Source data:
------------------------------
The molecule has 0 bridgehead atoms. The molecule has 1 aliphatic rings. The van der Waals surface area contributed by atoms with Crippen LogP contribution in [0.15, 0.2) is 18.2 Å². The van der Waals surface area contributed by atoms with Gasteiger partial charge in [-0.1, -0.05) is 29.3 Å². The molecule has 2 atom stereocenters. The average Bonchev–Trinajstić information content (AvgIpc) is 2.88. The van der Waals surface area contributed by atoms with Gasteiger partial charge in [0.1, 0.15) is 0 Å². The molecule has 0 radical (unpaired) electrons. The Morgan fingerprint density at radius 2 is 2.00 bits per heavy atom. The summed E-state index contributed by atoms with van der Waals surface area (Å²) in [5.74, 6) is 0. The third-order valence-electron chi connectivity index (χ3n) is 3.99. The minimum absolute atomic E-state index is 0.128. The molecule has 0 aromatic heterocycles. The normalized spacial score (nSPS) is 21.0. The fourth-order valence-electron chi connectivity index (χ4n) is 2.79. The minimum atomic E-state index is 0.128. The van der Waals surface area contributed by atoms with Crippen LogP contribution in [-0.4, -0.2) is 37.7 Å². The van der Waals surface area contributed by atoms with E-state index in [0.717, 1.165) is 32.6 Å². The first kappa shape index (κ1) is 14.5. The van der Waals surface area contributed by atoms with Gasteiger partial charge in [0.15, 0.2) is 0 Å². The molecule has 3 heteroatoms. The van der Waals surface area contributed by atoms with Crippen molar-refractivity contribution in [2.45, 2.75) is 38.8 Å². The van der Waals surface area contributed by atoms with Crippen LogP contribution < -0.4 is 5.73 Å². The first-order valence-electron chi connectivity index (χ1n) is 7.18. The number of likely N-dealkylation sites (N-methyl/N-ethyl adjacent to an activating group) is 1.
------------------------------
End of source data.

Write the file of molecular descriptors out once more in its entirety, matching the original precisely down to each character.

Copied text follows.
The molecule has 0 bridgehead atoms. The molecule has 1 aliphatic rings. The van der Waals surface area contributed by atoms with Crippen LogP contribution in [0.15, 0.2) is 18.2 Å². The van der Waals surface area contributed by atoms with Gasteiger partial charge in [-0.1, -0.05) is 29.3 Å². The molecule has 2 atom stereocenters. The average Bonchev–Trinajstić information content (AvgIpc) is 2.88. The van der Waals surface area contributed by atoms with Gasteiger partial charge in [0.1, 0.15) is 0 Å². The molecule has 0 radical (unpaired) electrons. The Morgan fingerprint density at radius 2 is 2.00 bits per heavy atom. The summed E-state index contributed by atoms with van der Waals surface area (Å²) in [5.74, 6) is 0. The third-order valence-electron chi connectivity index (χ3n) is 3.99. The minimum absolute atomic E-state index is 0.128. The molecule has 0 aromatic heterocycles. The normalized spacial score (nSPS) is 21.0. The fourth-order valence-electron chi connectivity index (χ4n) is 2.79. The minimum atomic E-state index is 0.128. The van der Waals surface area contributed by atoms with Crippen LogP contribution in [-0.4, -0.2) is 37.7 Å². The van der Waals surface area contributed by atoms with E-state index in [0.717, 1.165) is 32.6 Å². The first kappa shape index (κ1) is 14.5. The van der Waals surface area contributed by atoms with Gasteiger partial charge in [0.15, 0.2) is 0 Å². The molecule has 3 heteroatoms. The van der Waals surface area contributed by atoms with Crippen molar-refractivity contribution in [2.45, 2.75) is 38.8 Å². The van der Waals surface area contributed by atoms with Crippen LogP contribution < -0.4 is 5.73 Å². The first-order valence-electron chi connectivity index (χ1n) is 7.18. The number of likely N-dealkylation sites (N-methyl/N-ethyl adjacent to an activating group) is 1.